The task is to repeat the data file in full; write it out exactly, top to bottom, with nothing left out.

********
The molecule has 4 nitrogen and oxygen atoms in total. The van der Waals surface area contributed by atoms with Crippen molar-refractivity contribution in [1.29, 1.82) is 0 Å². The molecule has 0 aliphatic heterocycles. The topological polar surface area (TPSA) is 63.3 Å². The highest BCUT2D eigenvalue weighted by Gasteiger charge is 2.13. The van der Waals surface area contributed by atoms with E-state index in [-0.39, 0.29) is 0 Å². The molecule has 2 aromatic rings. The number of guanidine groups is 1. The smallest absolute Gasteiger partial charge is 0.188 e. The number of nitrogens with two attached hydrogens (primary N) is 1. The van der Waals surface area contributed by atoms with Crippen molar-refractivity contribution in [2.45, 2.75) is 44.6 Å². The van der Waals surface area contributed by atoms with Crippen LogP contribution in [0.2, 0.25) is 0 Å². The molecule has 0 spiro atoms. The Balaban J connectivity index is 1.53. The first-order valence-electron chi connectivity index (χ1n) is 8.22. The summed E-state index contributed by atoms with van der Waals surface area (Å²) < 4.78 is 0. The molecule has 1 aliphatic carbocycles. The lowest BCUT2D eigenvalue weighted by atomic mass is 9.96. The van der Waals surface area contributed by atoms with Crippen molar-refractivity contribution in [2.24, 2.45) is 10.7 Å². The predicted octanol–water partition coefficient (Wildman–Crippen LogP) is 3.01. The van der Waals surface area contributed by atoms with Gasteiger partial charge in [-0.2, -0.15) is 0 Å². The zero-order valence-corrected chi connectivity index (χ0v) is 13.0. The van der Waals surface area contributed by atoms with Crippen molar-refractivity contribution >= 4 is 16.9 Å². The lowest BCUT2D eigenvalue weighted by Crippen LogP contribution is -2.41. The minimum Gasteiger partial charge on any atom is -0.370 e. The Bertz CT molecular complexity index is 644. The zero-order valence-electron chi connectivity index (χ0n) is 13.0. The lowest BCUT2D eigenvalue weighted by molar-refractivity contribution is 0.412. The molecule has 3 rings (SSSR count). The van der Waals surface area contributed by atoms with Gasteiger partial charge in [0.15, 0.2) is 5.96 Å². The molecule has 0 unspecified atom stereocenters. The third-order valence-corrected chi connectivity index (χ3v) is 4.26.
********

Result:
The molecule has 4 nitrogen and oxygen atoms in total. The van der Waals surface area contributed by atoms with Crippen molar-refractivity contribution in [1.29, 1.82) is 0 Å². The molecule has 0 aliphatic heterocycles. The topological polar surface area (TPSA) is 63.3 Å². The highest BCUT2D eigenvalue weighted by Gasteiger charge is 2.13. The van der Waals surface area contributed by atoms with E-state index in [-0.39, 0.29) is 0 Å². The molecule has 2 aromatic rings. The number of guanidine groups is 1. The smallest absolute Gasteiger partial charge is 0.188 e. The number of nitrogens with two attached hydrogens (primary N) is 1. The van der Waals surface area contributed by atoms with Crippen molar-refractivity contribution in [2.45, 2.75) is 44.6 Å². The van der Waals surface area contributed by atoms with Crippen LogP contribution in [0.2, 0.25) is 0 Å². The molecule has 0 spiro atoms. The Balaban J connectivity index is 1.53. The first-order valence-electron chi connectivity index (χ1n) is 8.22. The summed E-state index contributed by atoms with van der Waals surface area (Å²) < 4.78 is 0. The molecule has 1 aliphatic carbocycles. The lowest BCUT2D eigenvalue weighted by atomic mass is 9.96. The van der Waals surface area contributed by atoms with Crippen molar-refractivity contribution in [2.24, 2.45) is 10.7 Å². The predicted octanol–water partition coefficient (Wildman–Crippen LogP) is 3.01. The van der Waals surface area contributed by atoms with Gasteiger partial charge in [-0.2, -0.15) is 0 Å². The zero-order valence-corrected chi connectivity index (χ0v) is 13.0. The van der Waals surface area contributed by atoms with Crippen molar-refractivity contribution >= 4 is 16.9 Å². The lowest BCUT2D eigenvalue weighted by Crippen LogP contribution is -2.41. The minimum Gasteiger partial charge on any atom is -0.370 e. The Bertz CT molecular complexity index is 644. The zero-order valence-electron chi connectivity index (χ0n) is 13.0. The lowest BCUT2D eigenvalue weighted by molar-refractivity contribution is 0.412. The molecule has 3 rings (SSSR count). The van der Waals surface area contributed by atoms with Gasteiger partial charge in [0.15, 0.2) is 5.96 Å². The molecule has 0 unspecified atom stereocenters. The third-order valence-corrected chi connectivity index (χ3v) is 4.26.